Review of Sidewalkin': "False Grit," by Michael Feingold. Village Voice vol. 25 (May 5, 1980), p. 87.

Sidewalkin'. A musical revue by Jake Holmes, directed by Patricia Birch, presented by the Manhattan Theatre Club, 321 East 73rd Street, 472-0600.

Jake Holmes's musical revue, Sidewalkin', is irresistible fodder for radical sociologists: On the Upper East Side, in a theatre patronized largely by the affluent middle-aged, we find an evening of songs about urban street life (sidewalk life, if you insist) that celebrates, to emphatic applause, everything its audience loathes and would shrink from in reality. I don't know if you would call this a triumph for amity between the classes, or for packaging, though I suspect the latter is the key.

Holmes himself is an ideal intermediary between a cozy upper-bourgeois audience and the nasty streets outside. A pleasant-looking young man who appears onstage in a jacket and tie, he has Midwestern Wasp stamped all over him, and Patricia Birch has pointedly staged his mild, Midwestern-college-campus pop depictions of city grit so that Holmes himself is always framing the action, introducing it or hovering to one side observing, a distancing effect that allows the old folks to take every unpleasant fact the show presents as a troubadour's whimsy. Since Holmes's gentle style has already softened and toned down the realities involved, the result is not very forceful as entertainment, but is it hard to imagine any other form in which their subjects would be even palatable: Giant portable radios and graffiti sprayers, flipped-out cultists and soap-opera addicts, welfare fraud and groupies and the leafletters outside porn palaces.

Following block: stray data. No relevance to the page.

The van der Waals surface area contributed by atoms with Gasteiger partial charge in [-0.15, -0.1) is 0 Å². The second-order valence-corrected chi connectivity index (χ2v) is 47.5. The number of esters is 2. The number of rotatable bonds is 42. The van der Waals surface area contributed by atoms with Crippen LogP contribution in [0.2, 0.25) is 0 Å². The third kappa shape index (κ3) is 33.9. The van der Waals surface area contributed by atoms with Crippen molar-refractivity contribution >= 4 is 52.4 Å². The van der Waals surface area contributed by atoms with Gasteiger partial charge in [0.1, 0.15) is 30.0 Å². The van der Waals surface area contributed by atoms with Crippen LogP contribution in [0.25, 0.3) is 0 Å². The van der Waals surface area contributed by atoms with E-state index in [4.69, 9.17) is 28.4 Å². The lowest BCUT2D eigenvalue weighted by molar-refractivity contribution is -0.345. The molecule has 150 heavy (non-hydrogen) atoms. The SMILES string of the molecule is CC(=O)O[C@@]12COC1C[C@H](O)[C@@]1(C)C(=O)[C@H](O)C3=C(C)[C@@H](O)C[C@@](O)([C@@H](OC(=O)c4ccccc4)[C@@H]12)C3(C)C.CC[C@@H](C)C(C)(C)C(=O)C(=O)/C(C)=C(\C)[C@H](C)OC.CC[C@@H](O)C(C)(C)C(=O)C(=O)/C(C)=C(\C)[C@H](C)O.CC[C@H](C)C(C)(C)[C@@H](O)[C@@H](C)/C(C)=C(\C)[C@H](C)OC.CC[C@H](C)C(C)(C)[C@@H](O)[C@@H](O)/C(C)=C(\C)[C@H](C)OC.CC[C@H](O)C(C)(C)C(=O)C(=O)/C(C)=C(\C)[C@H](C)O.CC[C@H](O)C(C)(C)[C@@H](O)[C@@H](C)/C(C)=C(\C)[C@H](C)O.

The two most appalling numbers romanticize a rapist and a black pimp who preys on runaway adolescents, while dropping only the most perfunctory tear for their female victims. If Holmes had the capacity to see all the way through these subjects, he could have created something extraordinary; as it is, his songs either fall into pop cliche or trickle off oddly after a promising start. He has a sharp eye and a bright ear, but not a strong point of view, so the brief evening is full of half-formed ironies that leave one queasy instead of moved or impressed.

Birch's staging is sensible, not letting the material lag and not trying to whomp synthetic excitement out of it. Douglas Schmidt's junk-sculpture set, with its city skyline carved out of cardboard cartons, is a good idea that never quite got finished properly, but Carrie Robbins's costumes--basic jeans and T-shirts with added pieces that convey changes of character--are almost too much. The evening is blessed with a musical cast that is equally at home singing or playing instruments, the best being Larry Riley, with his big voice and droll comic presence. Janie Sell, used for her gift of caricature but wih no chance to show her emotional expressiveness, appears to have been shortchanged, and more's the pity. the best song--because it's the only one in which the writer has atually experienced a strong personal feeling--is a comic number, shared by Holmes and Riley, about a white boy caught in Harlem on the Train at 4 a.m. It suggests a different theme for the show--people with common negative feelings about city life making common cause--which might have been a wiser starting point.